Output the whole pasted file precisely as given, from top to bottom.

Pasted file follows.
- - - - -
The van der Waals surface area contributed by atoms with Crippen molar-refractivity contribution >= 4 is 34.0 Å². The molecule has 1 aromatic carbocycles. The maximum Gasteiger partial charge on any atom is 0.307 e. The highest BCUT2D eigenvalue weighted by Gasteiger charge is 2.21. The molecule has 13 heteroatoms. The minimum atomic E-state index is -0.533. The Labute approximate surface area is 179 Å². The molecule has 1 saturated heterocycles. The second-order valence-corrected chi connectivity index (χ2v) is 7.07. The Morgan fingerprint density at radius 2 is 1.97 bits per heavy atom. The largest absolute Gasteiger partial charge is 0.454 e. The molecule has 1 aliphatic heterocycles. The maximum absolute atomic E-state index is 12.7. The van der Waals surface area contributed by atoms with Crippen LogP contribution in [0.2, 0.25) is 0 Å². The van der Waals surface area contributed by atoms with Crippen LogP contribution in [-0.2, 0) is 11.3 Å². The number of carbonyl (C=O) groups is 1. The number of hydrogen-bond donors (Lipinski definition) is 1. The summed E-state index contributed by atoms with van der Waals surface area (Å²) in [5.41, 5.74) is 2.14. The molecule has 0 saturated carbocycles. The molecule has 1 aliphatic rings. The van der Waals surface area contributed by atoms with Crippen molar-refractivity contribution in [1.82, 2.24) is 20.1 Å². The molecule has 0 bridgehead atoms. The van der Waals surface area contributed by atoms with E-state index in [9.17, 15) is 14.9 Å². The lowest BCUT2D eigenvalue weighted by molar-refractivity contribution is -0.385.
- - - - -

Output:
The van der Waals surface area contributed by atoms with Crippen molar-refractivity contribution >= 4 is 34.0 Å². The molecule has 1 aromatic carbocycles. The maximum Gasteiger partial charge on any atom is 0.307 e. The highest BCUT2D eigenvalue weighted by Gasteiger charge is 2.21. The molecule has 13 heteroatoms. The minimum atomic E-state index is -0.533. The Labute approximate surface area is 179 Å². The molecule has 1 saturated heterocycles. The second-order valence-corrected chi connectivity index (χ2v) is 7.07. The Morgan fingerprint density at radius 2 is 1.97 bits per heavy atom. The largest absolute Gasteiger partial charge is 0.454 e. The molecule has 1 aliphatic heterocycles. The maximum absolute atomic E-state index is 12.7. The van der Waals surface area contributed by atoms with Crippen LogP contribution in [0.2, 0.25) is 0 Å². The van der Waals surface area contributed by atoms with Crippen LogP contribution in [-0.2, 0) is 11.3 Å². The number of carbonyl (C=O) groups is 1. The number of hydrogen-bond donors (Lipinski definition) is 1. The summed E-state index contributed by atoms with van der Waals surface area (Å²) in [5.41, 5.74) is 2.14. The molecule has 0 saturated carbocycles. The molecule has 1 aliphatic rings. The van der Waals surface area contributed by atoms with Crippen molar-refractivity contribution in [1.82, 2.24) is 20.1 Å². The molecule has 0 bridgehead atoms. The van der Waals surface area contributed by atoms with E-state index in [9.17, 15) is 14.9 Å². The lowest BCUT2D eigenvalue weighted by molar-refractivity contribution is -0.385.